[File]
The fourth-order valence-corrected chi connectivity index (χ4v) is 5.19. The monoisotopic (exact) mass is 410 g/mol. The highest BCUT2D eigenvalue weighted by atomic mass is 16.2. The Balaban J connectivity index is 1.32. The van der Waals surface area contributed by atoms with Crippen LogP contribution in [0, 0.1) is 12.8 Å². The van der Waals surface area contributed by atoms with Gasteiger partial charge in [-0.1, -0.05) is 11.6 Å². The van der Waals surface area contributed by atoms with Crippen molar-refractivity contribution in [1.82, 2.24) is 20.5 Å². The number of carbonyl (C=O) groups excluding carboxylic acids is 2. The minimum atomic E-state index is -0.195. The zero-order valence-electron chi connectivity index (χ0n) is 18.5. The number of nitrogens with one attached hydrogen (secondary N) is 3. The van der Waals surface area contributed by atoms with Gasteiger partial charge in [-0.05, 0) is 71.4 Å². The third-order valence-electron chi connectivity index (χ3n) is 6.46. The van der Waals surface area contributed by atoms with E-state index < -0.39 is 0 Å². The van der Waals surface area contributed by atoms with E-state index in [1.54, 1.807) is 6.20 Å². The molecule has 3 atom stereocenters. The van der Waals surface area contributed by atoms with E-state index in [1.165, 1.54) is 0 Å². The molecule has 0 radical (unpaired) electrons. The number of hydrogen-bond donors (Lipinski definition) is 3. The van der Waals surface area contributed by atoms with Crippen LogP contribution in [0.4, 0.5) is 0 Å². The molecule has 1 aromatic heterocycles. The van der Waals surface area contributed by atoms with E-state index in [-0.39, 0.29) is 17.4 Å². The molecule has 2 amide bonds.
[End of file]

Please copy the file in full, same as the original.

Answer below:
The fourth-order valence-corrected chi connectivity index (χ4v) is 5.19. The monoisotopic (exact) mass is 410 g/mol. The highest BCUT2D eigenvalue weighted by atomic mass is 16.2. The Balaban J connectivity index is 1.32. The van der Waals surface area contributed by atoms with Crippen LogP contribution in [0, 0.1) is 12.8 Å². The van der Waals surface area contributed by atoms with Gasteiger partial charge in [-0.1, -0.05) is 11.6 Å². The van der Waals surface area contributed by atoms with Crippen molar-refractivity contribution in [1.82, 2.24) is 20.5 Å². The number of carbonyl (C=O) groups excluding carboxylic acids is 2. The minimum atomic E-state index is -0.195. The zero-order valence-electron chi connectivity index (χ0n) is 18.5. The number of nitrogens with one attached hydrogen (secondary N) is 3. The van der Waals surface area contributed by atoms with Gasteiger partial charge in [-0.05, 0) is 71.4 Å². The third-order valence-electron chi connectivity index (χ3n) is 6.46. The van der Waals surface area contributed by atoms with E-state index < -0.39 is 0 Å². The van der Waals surface area contributed by atoms with E-state index in [1.54, 1.807) is 6.20 Å². The molecule has 3 atom stereocenters. The van der Waals surface area contributed by atoms with E-state index in [1.165, 1.54) is 0 Å². The molecule has 0 radical (unpaired) electrons. The number of hydrogen-bond donors (Lipinski definition) is 3. The van der Waals surface area contributed by atoms with Crippen LogP contribution in [0.4, 0.5) is 0 Å². The molecule has 1 aromatic heterocycles. The van der Waals surface area contributed by atoms with E-state index in [-0.39, 0.29) is 17.4 Å². The molecule has 2 amide bonds.